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Arena Chair

Arena Steel with Rope Weave Chair
By Cotidiano
Located in Mexico City, MX
The Arena Chair appears as a creative challenge of turning an elemental object into a design piece

2010s Mexican Modern Chairs



  • Arena Steel with Rope Weave Chair
  • Arena Steel with Rope Weave Chair
  • Arena Steel with Rope Weave Chair
  • Arena Steel with Rope Weave Chair
H 31.89 in. W 18.12 in. D 21.66 in.
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A Close Look at Modern Furniture

The late 19th and early 20th centuries saw sweeping social change and major scientific advances — both of which contributed to a new aesthetic: modernism. Rejecting the rigidity of Victorian artistic conventions, modernists sought a new means of expression. References to the natural world and ornate classical embellishments gave way to the sleek simplicity of the Machine Age. Architect Philip Johnson characterized the hallmarks of modernism as “machine-like simplicity, smoothness or surface [and] avoidance of ornament.”

Early practitioners of modernist design include the De Stijl (“The Style”) group, founded in the Netherlands in 1917, and the Bauhaus School, founded two years later in Germany.

Followers of both groups produced sleek, spare designs — many of which became icons of daily life in the 20th century. The modernists rejected both natural and historical references and relied primarily on industrial materials such as metal, glass, plywood, and, later, plastics. While Bauhaus principals Marcel Breuer and Ludwig Mies van der Rohe created furniture from mass-produced, chrome-plated steel, American visionaries like Charles and Ray Eames worked in materials as novel as molded plywood and fiberglass. Today, Breuer’s Wassily chair, Mies van der Rohe’s Barcelona chaircrafted with his romantic partner, designer Lilly Reich — and the Eames lounge chair are emblems of progressive design and vintage originals are prized cornerstones of collections.

It’s difficult to overstate the influence that modernism continues to wield over designers and architects — and equally difficult to overstate how revolutionary it was when it first appeared a century ago. But because modernist furniture designs are so simple, they can blend in seamlessly with just about any type of décor. Don’t overlook them.

Finding the Right Chairs for You

Chairs are an indispensable component of your home and office. Can you imagine your life without the vintage, new or antique chairs you love?

With the exception of rocking chairs, the majority of the seating in our homes today — antique and vintage Windsor chairs, chaise longues, wingback chairs — originated in either England or France. Art Nouveau chairs, the style of which also originated in those regions, embraced the inherent magnificence of the natural world with decorative flourishes and refined designs that blended both curved and geometric contour lines. While craftsmanship and styles have evolved in the past century, chairs have had a singular significance in our lives, no matter what your favorite chair looks like.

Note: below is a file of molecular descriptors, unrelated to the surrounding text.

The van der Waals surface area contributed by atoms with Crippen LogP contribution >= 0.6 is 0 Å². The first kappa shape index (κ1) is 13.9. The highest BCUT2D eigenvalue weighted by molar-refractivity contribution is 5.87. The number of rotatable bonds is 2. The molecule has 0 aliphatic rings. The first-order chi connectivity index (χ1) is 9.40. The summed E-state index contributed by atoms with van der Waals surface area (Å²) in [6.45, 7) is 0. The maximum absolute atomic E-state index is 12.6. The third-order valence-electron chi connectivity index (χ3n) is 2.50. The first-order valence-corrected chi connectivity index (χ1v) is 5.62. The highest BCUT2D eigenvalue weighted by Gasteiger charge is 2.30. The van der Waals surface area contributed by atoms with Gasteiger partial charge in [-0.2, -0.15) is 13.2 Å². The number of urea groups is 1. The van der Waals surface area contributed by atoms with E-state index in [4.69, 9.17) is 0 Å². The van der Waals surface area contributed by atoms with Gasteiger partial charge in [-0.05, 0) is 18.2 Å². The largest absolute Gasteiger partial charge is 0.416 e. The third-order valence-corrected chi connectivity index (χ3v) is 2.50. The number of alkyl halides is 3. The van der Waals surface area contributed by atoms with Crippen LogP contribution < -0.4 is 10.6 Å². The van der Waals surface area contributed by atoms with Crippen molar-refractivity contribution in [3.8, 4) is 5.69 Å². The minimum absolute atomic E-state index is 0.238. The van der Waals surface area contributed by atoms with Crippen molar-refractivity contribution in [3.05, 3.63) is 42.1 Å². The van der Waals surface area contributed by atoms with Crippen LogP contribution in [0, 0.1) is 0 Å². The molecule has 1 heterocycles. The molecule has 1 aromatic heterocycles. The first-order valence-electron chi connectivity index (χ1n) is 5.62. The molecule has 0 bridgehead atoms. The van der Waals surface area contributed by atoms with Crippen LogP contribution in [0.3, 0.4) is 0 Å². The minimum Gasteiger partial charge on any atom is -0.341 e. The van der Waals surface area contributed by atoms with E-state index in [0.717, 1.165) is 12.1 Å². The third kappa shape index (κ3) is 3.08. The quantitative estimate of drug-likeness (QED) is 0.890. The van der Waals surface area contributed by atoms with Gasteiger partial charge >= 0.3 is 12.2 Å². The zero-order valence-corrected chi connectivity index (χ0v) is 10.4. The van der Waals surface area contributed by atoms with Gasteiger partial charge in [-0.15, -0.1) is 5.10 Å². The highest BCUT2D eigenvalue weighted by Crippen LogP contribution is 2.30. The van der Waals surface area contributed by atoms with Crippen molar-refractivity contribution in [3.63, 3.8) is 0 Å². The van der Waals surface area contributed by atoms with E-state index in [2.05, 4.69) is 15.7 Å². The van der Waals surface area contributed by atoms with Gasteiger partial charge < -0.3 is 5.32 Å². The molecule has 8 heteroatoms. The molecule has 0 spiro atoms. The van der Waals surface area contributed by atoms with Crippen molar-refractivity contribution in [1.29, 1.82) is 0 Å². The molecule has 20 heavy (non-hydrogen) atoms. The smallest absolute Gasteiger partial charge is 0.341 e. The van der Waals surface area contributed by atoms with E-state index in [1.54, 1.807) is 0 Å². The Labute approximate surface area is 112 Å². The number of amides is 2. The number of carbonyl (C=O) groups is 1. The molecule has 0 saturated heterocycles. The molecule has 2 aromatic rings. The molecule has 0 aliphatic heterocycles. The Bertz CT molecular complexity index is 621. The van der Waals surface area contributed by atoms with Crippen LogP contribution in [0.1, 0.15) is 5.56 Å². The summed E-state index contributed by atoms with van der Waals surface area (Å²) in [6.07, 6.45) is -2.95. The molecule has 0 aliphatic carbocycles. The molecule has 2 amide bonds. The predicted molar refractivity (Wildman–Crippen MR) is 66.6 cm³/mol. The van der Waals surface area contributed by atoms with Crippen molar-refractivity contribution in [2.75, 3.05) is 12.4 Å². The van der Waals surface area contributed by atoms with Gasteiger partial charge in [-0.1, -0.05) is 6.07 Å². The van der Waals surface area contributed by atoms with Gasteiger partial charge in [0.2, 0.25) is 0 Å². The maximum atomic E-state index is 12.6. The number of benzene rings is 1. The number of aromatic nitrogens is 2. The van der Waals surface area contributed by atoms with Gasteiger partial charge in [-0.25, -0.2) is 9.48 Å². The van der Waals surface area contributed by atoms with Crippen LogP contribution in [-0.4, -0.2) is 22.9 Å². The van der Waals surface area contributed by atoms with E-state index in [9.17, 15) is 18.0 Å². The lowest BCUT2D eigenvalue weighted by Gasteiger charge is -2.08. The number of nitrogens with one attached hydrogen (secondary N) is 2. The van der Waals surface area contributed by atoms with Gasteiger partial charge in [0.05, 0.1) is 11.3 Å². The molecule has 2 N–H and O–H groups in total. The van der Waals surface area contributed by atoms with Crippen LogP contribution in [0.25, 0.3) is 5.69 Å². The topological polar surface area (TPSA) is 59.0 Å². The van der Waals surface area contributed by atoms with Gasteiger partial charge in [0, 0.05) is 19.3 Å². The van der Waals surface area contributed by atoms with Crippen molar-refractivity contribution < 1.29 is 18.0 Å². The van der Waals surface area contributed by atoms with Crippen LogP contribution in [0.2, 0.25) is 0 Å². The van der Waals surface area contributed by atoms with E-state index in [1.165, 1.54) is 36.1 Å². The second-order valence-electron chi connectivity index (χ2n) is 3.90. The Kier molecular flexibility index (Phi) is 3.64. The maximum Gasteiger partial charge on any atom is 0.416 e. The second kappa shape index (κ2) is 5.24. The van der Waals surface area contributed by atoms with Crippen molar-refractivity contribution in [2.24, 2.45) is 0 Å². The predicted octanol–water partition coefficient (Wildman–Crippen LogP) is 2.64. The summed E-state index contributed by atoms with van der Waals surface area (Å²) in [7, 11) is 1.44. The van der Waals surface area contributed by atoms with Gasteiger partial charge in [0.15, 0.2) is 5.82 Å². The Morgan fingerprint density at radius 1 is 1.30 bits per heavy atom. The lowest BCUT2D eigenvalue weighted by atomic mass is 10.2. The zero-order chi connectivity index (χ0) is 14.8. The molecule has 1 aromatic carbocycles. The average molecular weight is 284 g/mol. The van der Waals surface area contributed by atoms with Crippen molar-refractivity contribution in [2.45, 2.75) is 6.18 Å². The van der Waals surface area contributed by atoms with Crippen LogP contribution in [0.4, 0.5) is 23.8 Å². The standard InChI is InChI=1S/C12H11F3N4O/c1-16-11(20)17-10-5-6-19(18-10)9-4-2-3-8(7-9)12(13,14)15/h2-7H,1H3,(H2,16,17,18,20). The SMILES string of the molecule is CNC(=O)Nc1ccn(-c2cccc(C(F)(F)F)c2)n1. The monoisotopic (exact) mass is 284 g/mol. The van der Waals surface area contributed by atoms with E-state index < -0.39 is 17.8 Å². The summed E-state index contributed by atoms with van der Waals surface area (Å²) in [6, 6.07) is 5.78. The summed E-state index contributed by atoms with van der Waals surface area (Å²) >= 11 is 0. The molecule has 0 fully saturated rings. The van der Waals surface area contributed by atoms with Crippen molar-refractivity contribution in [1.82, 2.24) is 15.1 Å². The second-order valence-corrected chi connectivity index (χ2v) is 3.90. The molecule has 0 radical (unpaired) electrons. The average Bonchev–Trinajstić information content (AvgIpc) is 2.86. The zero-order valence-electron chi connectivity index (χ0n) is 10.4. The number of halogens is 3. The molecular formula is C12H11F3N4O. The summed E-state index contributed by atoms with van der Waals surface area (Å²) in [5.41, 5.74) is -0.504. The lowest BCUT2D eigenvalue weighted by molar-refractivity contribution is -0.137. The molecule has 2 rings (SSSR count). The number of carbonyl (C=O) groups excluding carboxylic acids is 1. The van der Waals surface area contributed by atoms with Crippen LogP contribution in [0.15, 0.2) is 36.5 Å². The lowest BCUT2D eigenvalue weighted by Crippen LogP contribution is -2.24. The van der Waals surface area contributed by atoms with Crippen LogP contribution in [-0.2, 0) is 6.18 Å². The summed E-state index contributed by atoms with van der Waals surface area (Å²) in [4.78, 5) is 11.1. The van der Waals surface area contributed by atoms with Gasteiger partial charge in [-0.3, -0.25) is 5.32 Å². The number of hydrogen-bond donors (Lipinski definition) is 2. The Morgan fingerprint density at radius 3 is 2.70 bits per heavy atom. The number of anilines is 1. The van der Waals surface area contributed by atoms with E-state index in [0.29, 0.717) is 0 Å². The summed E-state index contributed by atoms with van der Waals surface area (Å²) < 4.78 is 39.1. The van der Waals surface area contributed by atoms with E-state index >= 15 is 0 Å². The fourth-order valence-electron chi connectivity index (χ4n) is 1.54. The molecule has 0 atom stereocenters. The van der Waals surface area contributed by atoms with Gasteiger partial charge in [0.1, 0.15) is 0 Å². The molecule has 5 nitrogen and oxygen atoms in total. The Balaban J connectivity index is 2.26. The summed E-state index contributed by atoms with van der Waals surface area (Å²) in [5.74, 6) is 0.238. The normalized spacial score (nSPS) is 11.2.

“The chair is the piece of furniture that is closest to human beings,” said Hans Wegner. The revered Danish cabinetmaker and furniture designer was prolific, having designed nearly 500 chairs over the course of his lifetime. His beloved designs include the Wishbone chair, the wingback Papa Bear chair and many more.

Other designers of Scandinavian modernist chairs introduced new dynamics to this staple with sculptural flowing lines, curvaceous shapes and efficient functionality. The Paimio armchair, Swan chair and Panton chair are vintage works of Finnish and Danish seating that left an indelible mark on the history of good furniture design.

“What works good is better than what looks good, because what works good lasts,” said Ray Eames. 

Visionary polymaths Ray and Charles Eames experimented with bent plywood and fiberglass with the goal of producing affordable furniture for a mass market. Like other celebrated mid-century modern furniture designers of elegant low-profile furnishings — among them Ludwig Mies van der Rohe and Finn Juhl — the Eameses considered ergonomic support, durability and cost, all of which should be top of mind when shopping for the perfect chair. The Eameses introduced numerous icons for manufacturer Herman Miller, such as the Eames lounge chair and ottoman, molded plywood dining chairs the DCM and DCW (which can be artfully mismatched around your dining table) and a wealth of other treasured pieces for the home and office.

A good chair anchors us to a place and can become an object of timeless appeal. Take a seat and browse the rich variety of vintage, new and antique chairs on 1stDibs today.